Working in cybersecurity can be draining. It’s a high-pressure environment, and the stakes are only getting higher. A recent report found that 45% of cybersecurity professionals have considered quitting over the constant threat of ransomware attacks.
The industry has been evangelizing (or fear-mongering, depending on who you ask) on the rising threats of bad actors for years. Unfortunately, the stats don’t lie – threats are becoming more numerous and more sophisticated year after year.
At the same time, the environments that need protecting are becoming more complex and decentralized, with migration to the public cloud, digital transformation, and mounting pressure to roll out new products as fast as possible. A report found that last year 79% of employees admitted to sacrificing security to meet tight deadlines and higher expectations.
For security teams, the result can be overwhelming. As the list of priorities grows and resources and budget tighten due to the threat of recession, what should teams focus on to manage risk for 2023?
The old adage “the more things change, the more they stay the same” is often true in infosec. Focusing on identifying and removing vulnerabilities is by no means reinventing the wheel, but as priorities mount up, it is crucial to ensure proactive patch management is still at the heart of security strategies going into next year. With operations and workloads continuing to scale, getting to vulnerabilities before bad actors will remain as important as ever.
Of course, it’s easier said than done. If identifying vulnerabilities was simple, then cybersecurity would be too, and with increasingly disconnected systems, centralized testing and patch management is more complicated than it once was. At the same time, the increasing reliance on open-source software means more potential vulnerabilities are being added to IT systems all the time, so it’s vital to audit new systems and constantly stay abreast of new threats.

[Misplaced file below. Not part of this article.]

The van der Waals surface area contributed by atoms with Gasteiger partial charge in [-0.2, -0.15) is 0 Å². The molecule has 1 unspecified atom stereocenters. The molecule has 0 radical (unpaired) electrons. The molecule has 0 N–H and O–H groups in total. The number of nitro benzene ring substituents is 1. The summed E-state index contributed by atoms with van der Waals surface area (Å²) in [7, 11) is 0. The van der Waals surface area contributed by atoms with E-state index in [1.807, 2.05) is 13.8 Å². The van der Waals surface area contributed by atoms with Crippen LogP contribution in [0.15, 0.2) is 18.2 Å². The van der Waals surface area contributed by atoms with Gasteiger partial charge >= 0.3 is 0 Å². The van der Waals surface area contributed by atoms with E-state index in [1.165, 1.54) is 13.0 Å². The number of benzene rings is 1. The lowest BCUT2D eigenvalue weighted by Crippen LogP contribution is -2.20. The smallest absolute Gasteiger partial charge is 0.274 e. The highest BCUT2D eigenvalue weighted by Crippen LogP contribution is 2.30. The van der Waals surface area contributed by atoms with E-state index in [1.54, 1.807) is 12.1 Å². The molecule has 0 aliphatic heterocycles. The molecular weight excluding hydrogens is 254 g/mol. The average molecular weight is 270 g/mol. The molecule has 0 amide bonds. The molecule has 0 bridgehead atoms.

The best practice is to stay informed of vulnerabilities in commercial or open-source software by consistently monitoring reputable sources alongside regular penetration testing to find any additional gaps in these, as well as in internally developed systems. When deploying patches, it’s prudent to prioritize their deployment order by risk level, as well as ensure patches are thoroughly tested before being deployed in a live environment.
Implement multi-factor authentication
Another way to reduce cyber risk at scale is implementing multi-factor authentication (MFA) across the business. Multi-factor or two-step authentication makes systems far more resilient to bad actors and reduces the risk of employees’ poor digital hygiene in the form of weak, stolen, or duplicated passwords. The additional method of authentication can vary depending on the business and type of information being protected but can include SMS, mobile apps, physical security keys, or even biometrics.